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Know who you can turn to when you are continuously denied payment by an insurance company so that your practice can get paid all that it is due.
So, here I was smack dab in the middle of a dream. It was quite the dream, too! I had uncracked the code to the safe that holds millions of dollars of unpaid claims. As I opened the door to the safe, it all became very, very clear to me. Insurance companies who hold your money and make interest on it by delaying reimbursement should be sent to collections.
Yes, I said it. They need to go to collections just like any other person or business that refuses to pay their bills. Why should these publicly traded businesses be any different? They're not. We just have not figured out the correct combination to the safe - until now.
Although a collection agency for medical insurers does not yet exist (emphasis on yet), I do believe I can help you with some great tips to manage that outstanding A/R that you dread seeing roll over into the 120+ day category. Here are some things to consider:
• Know your denials by type. Do you know why you were denied? Was it because you went over an insurance visit limit, or authorization limit? If so, you will need to appeal these asking for retro-authorization or try to prove medical necessity with a prescription, chart notes, or anything that can prove the patient needed to be seen. Make a list of denials by type for all other denials that are not your fault (internal issues such as wrong policy number, cannot ID patient, etc.) so that you understand why the denial happened in the first place.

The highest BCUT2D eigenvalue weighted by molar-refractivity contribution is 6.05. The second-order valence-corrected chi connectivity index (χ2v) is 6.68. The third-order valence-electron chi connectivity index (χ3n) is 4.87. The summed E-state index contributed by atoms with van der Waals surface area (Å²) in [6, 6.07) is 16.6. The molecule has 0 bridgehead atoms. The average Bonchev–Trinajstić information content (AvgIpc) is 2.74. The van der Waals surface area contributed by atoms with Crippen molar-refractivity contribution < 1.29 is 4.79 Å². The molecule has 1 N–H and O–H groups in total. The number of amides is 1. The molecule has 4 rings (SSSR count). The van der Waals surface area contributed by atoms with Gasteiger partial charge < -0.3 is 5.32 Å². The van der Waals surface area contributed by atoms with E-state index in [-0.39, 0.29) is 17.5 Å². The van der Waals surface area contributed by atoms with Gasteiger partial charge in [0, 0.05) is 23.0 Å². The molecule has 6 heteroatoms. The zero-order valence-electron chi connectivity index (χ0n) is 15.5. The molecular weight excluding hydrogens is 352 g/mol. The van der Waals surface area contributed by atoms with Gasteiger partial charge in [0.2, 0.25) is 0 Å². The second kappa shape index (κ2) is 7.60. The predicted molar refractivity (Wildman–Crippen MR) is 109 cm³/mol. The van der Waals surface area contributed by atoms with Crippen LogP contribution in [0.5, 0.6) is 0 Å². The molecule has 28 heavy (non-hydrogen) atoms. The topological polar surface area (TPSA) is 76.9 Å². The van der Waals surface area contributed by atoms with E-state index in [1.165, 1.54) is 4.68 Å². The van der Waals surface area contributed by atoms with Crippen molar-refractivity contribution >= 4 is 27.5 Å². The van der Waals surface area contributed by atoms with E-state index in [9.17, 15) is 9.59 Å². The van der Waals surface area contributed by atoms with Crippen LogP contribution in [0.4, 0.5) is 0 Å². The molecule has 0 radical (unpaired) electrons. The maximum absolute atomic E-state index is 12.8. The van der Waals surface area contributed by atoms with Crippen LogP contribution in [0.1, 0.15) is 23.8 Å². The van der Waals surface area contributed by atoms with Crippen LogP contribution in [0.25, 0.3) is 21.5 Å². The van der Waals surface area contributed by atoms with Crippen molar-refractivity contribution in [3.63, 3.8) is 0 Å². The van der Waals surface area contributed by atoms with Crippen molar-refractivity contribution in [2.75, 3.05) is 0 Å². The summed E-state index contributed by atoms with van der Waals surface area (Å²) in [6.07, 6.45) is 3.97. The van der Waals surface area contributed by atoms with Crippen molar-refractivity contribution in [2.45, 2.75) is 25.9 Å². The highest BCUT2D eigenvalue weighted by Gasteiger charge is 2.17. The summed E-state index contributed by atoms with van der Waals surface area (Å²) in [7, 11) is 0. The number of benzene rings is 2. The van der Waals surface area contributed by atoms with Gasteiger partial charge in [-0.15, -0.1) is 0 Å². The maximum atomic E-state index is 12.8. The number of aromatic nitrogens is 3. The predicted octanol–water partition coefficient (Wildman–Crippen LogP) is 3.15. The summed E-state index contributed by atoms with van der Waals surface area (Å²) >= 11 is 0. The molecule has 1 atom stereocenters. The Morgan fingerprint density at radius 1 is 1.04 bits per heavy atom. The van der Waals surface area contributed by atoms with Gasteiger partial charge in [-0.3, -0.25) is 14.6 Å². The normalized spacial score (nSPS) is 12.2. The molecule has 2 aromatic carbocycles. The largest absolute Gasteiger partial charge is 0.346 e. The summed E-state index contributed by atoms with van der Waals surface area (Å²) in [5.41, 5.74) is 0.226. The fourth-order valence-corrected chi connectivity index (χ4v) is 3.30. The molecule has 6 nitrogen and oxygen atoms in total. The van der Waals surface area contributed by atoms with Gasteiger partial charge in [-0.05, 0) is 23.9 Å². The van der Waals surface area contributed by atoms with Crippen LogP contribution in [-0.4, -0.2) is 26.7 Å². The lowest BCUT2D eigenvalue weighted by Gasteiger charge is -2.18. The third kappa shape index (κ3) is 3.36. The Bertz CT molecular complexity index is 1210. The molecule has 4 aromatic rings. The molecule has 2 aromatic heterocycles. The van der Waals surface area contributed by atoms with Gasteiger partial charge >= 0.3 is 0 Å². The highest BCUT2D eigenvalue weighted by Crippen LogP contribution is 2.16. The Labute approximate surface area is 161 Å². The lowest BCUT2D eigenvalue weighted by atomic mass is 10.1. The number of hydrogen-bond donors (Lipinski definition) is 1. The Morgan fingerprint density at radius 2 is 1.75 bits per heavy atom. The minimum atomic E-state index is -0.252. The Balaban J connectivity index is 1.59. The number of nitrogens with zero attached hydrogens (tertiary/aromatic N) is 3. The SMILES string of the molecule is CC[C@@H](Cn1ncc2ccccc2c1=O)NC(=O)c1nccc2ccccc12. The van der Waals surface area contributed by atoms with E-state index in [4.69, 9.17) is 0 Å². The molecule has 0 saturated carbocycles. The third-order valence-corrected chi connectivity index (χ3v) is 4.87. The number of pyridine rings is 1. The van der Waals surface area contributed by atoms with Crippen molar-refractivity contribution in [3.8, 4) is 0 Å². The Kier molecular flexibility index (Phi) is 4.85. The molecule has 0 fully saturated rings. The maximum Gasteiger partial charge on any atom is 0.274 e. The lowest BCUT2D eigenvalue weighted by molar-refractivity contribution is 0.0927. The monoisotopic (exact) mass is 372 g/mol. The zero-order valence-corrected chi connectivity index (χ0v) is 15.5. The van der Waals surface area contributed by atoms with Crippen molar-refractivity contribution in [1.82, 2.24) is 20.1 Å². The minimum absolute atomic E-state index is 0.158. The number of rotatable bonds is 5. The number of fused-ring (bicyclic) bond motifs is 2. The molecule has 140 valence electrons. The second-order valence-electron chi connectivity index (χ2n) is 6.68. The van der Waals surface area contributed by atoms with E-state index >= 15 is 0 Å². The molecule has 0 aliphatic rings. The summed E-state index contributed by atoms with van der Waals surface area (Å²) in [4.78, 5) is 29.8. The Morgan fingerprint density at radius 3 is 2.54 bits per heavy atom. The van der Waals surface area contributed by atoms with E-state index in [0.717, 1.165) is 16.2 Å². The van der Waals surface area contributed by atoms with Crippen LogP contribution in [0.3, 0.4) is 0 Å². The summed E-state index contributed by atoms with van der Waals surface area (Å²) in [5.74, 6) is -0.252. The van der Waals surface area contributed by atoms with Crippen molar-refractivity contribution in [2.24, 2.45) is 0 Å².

• Identify all unpaid dates of service where the insurance company has "dropped the claim." Re-bill those today.
• Know your contracts. This is so very important, and can feel like it would be a huge undertaking. But, you have to start somewhere, so:
1. Make a list of insurance companies you are contracted with, and locate those contracts;
2. Find out what the expiration date of each contract is, if there is one;
3. Find out what the timely filing limit is; and
4. Find out if the contract states how many days the insurer has to pay you.
That last one is really important, as some of the contract verbiage actually states that the insurer has to pay you interest on any unpaid claims, after a certain date. Did you know that? They're supposed to, but like "dropping a claim," they often forget to include that extra cash in your check. Why? You're too busy running a business or department to even notice.
Now that you have all of these areas covered and understand that the insurance company is still in the wrong - now's the time to take action. Get out a pen and write this down. Each state should have a department of managed care that deals with naughty insurance companies. They are the governing entity that helps you fight these greedy insurance companies into actually paying you what you deserve. You have to be certain that you have done everything correctly and that you are really due these missing payments. Once you find your states' agency, they'll have you sign up for an account, online. It's free and they will want your name, phone number, e-mail address, tax ID number, etc.; They will take your through a series of screens asking you to identify the insurance company, describe the problem, and provide specifics. Then you can follow the complaint through the system. The state will contact the insurance company on your behalf asking them why they have not paid.
The best part is you know have a partner in the industry that has a little weight to throw around.
The bottom line is: Make sure you send out clean claims as much as possible, and remember, when you are at your wits end with these insurance companies, know that you are not alone and that there is a hand outstretched to you ready to help.